On Tue, Jan 02, 2007 at 10:04:43AM -0500, Andrew Dunstan wrote:
> Jim C. Nasby wrote:
> >On Mon, Jan 01, 2007 at 06:30:40PM -0600, Andrew Dunstan wrote:
> >  
> >>Tom Lane wrote:
> >>    
> >>>"Jim C. Nasby" <[EMAIL PROTECTED]> writes:
> >>>      
> >>>>FWIW, I'm running into this trying to create a 'raw' domain that would
> >>>>automagically convert hex strings into actual binary data for storage in
> >>>>a bytea.
> >>>>        
> >>>I think you've got 0 chance of implementing that as a domain rather than
> >>>an independent type.  Without or without revisions in the casting rules,
> >>>a domain has not got its own I/O functions, and never will.
> >>>      
> >>This might be less of an issue if we allowed such IO functions to be
> >>written in a loadable PL rather than in C.
> >>    
> >
> >I'm confused... couldn't I just write a cast function? Or is that what's
> >meant by I/O functions?
> >
> >And yes, in this case I should be able to accomplish what I'm looking
> >for just using encode() and decode().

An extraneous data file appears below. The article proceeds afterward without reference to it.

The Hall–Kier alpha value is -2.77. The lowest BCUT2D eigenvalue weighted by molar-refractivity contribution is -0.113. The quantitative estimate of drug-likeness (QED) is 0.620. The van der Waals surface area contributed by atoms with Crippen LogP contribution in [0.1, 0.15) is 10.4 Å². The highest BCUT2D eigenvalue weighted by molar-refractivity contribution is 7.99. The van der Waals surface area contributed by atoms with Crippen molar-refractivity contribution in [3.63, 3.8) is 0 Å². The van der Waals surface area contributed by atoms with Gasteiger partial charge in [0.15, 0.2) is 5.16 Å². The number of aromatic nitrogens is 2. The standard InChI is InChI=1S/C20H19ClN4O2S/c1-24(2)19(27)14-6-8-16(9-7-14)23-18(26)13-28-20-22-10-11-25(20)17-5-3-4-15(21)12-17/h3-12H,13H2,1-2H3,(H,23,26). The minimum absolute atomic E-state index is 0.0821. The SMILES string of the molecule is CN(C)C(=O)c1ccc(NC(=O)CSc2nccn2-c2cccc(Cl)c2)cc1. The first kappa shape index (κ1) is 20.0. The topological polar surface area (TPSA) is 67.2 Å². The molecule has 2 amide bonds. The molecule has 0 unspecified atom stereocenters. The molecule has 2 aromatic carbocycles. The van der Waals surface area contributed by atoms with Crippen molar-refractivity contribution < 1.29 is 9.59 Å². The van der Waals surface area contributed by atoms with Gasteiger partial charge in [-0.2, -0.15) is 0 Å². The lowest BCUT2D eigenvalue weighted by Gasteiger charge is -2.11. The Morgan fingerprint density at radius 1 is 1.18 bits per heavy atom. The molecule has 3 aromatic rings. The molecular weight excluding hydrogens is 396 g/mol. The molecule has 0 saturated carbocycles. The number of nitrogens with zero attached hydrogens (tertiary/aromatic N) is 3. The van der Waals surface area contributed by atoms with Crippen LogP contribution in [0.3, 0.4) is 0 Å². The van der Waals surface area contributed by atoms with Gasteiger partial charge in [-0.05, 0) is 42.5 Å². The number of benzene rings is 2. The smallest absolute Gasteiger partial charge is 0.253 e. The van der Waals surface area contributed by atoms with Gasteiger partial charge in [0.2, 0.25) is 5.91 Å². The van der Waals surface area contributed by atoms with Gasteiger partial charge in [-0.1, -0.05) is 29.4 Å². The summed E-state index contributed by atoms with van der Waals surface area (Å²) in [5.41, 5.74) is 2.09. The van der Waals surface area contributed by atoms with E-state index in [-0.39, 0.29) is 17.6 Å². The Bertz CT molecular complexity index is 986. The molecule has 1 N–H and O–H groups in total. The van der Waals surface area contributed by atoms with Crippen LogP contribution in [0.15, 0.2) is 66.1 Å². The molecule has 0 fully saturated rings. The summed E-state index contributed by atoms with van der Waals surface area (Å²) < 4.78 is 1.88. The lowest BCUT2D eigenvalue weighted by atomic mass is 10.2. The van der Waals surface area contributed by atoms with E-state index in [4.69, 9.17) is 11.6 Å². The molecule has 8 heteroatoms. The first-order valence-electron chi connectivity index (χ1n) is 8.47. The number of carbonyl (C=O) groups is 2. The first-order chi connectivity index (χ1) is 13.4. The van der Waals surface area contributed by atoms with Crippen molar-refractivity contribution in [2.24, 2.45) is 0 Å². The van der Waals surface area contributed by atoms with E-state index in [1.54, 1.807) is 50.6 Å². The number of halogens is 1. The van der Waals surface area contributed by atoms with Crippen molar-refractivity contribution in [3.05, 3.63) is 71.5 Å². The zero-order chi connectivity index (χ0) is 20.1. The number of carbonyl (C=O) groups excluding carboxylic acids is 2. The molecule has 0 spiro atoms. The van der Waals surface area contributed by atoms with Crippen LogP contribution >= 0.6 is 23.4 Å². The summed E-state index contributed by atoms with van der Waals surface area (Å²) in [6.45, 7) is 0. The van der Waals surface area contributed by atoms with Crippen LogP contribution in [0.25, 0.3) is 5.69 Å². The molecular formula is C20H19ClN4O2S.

> >  
> The I/O functions are set up by the INPUT and OUTPUT params of the 
> CREATE TYPE statement. They convert to and from the type 'cstring'. If 
> you want to change the way a piece of data is read/produced (e.g. 
> automatically encode/decode the value) these are what you would need. A 
> domain is in effect a constrained type. But it inherits the I/O 
> functions of its base type. But constraints are not what you want - you 
> want to deal with representation, which is the property dealt with by 
> I/O functions - their fundamental purpose is to convert between external 
> and internal representation.
You can fake out the input function by putting a check clause on
the type definition.  I agree there should be hooks allowing 
input/output functions to be written in pls.

late to the thread, again,


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